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Email addresses and hashed passwords of more than 92 million MyHeritage users were exposed to a cybersecurity breach on Oct. 26, 2017, the popular genealogy company reported on Monday, June 4, 2018.

MyHeritage said it only learned of the breach earlier that day — more than seven months after the fact — when an unidentified “security researcher” messaged the company’s chief information security officer. The researcher said they found a user data file on a private server and passed on a copy of the file.

MyHeritage, which allows users to build family trees and search their DNA for clues to their ancestry, immediately reported the breach in a blog post, writing:

Our information security team received the file from the security researcher, reviewed it, and confirmed that the content was from MyHeritage and included all email addresses of users who had signed in to MyHeritage up to October 26, 2017, and their hashed passwords.

The post went on to explain that the company does not store user passwords, just a one-way hash of each password, and the hash key, known as salt, is different for each user. Having a hashed password does not mean that the real password is revealed. Nevertheless, the company recommends that all users change their password “for maximum security”.

So far, MyHeritage is optimistic that the damage from the breach was limited. The company said it appears that email addresses were the only data affected and there is no indication that the data was used for any malicious purpose. It also noted that it does not store credit card information and relies on third-party billing companies. And other sensitive information, such as DNA data and family trees, is stored separately from email addresses and has additional layers of security.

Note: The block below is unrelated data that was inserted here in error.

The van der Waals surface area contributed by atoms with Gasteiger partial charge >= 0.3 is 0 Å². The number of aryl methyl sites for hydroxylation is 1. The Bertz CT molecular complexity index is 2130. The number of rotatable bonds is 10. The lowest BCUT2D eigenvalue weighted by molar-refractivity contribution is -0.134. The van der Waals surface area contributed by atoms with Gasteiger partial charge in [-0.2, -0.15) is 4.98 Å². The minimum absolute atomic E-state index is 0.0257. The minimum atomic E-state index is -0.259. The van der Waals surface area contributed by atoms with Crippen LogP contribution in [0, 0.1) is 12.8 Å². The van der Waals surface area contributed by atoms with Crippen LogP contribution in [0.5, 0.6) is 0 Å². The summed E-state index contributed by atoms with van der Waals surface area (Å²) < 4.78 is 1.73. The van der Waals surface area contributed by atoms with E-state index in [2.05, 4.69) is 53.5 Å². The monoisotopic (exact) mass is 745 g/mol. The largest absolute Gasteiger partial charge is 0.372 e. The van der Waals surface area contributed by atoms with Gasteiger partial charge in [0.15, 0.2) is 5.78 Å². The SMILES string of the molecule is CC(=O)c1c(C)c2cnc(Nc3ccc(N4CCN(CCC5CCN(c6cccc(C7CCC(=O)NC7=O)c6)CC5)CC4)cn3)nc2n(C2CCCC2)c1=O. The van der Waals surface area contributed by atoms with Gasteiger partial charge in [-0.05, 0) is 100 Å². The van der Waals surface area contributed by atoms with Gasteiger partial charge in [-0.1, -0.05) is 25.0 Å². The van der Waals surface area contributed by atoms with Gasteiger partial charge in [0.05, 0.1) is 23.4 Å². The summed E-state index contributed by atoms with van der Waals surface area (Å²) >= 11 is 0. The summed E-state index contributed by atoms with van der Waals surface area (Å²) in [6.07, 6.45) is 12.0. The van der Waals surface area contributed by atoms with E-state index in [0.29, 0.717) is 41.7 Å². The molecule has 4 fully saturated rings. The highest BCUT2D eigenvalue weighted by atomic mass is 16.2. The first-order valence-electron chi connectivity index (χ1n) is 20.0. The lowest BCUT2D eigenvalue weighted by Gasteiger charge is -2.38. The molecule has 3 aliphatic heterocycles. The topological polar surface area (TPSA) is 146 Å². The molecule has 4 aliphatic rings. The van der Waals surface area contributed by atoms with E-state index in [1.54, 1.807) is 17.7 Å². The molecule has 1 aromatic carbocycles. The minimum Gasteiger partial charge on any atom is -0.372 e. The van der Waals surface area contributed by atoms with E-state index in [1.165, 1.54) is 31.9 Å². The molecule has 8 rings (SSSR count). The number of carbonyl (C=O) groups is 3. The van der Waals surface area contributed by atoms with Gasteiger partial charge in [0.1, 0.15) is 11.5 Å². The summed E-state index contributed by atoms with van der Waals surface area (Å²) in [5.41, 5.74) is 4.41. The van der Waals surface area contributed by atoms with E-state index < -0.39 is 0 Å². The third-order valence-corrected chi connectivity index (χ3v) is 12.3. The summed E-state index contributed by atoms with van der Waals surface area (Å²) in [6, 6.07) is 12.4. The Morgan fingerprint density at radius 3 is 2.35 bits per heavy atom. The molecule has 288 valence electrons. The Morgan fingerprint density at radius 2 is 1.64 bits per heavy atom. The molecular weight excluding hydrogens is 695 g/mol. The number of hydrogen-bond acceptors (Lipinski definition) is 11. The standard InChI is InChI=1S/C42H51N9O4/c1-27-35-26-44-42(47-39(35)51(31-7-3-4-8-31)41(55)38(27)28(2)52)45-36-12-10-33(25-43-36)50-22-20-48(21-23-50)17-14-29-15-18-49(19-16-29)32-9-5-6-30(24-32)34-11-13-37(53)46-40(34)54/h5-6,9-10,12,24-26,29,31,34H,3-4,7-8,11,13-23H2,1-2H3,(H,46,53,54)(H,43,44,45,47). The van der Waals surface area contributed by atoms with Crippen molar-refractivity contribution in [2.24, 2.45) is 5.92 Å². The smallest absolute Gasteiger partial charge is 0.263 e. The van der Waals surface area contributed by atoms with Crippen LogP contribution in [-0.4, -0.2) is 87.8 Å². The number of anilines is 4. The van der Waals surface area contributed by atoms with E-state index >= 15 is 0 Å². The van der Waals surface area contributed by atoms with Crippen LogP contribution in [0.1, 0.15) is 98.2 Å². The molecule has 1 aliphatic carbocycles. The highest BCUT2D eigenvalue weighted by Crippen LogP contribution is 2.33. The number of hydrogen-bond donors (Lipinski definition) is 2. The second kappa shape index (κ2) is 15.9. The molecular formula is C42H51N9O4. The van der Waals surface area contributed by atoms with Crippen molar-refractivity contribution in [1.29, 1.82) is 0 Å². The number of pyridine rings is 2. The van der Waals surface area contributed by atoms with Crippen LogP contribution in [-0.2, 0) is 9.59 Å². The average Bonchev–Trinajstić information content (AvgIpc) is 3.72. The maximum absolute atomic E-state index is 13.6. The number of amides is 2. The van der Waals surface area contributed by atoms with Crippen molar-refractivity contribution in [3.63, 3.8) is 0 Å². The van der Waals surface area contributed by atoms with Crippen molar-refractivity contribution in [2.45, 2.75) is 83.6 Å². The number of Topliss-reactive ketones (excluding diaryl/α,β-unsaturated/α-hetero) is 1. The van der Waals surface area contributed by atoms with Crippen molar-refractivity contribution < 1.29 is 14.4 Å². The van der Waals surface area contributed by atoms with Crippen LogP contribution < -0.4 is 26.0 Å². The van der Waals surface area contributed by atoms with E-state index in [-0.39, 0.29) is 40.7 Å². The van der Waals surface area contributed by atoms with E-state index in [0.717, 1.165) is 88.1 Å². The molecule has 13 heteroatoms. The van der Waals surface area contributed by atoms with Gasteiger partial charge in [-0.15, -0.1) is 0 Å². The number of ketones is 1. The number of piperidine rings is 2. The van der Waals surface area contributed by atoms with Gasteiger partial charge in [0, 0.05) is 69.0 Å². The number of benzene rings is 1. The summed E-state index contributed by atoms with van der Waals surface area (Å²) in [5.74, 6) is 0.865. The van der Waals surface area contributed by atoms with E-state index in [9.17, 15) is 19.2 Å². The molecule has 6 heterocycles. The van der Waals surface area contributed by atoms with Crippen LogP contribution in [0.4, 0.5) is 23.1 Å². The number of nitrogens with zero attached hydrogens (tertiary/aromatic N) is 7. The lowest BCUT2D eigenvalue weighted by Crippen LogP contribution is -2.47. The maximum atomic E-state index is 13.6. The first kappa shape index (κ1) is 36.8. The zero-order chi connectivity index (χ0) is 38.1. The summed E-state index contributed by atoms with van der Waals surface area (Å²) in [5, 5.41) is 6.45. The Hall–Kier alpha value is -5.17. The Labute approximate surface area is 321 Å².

Ars contacted MyHeritage to ask why it hadn’t discovered the first breach and how the breach could have happened. We also asked for more information about the unidentified security researcher and where the stolen data was found. Rafi Mendelsohn, MyHeritage’s director of PR and social media, responded by email, saying only, “We are investigating that now and plan to post updates to the blog in the coming days.”

The discovery of the breach follows news that police have used another genealogy site to track down a long-sought suspect in the Golden State Killer case. While researchers used publicly available genetic data in that case, it led to widespread security and privacy concerns around such ancestry-tracking and DNA-testing sites, which have exploded in popularity recently.

To quell the fears among its users, MyHeritage says it has taken a number of steps. These include establishing an “Information Security Incident Response Team”, creating a 24/7 customer support line and working to improve security, including accelerating a two-factor authentication feature.

By akfire1

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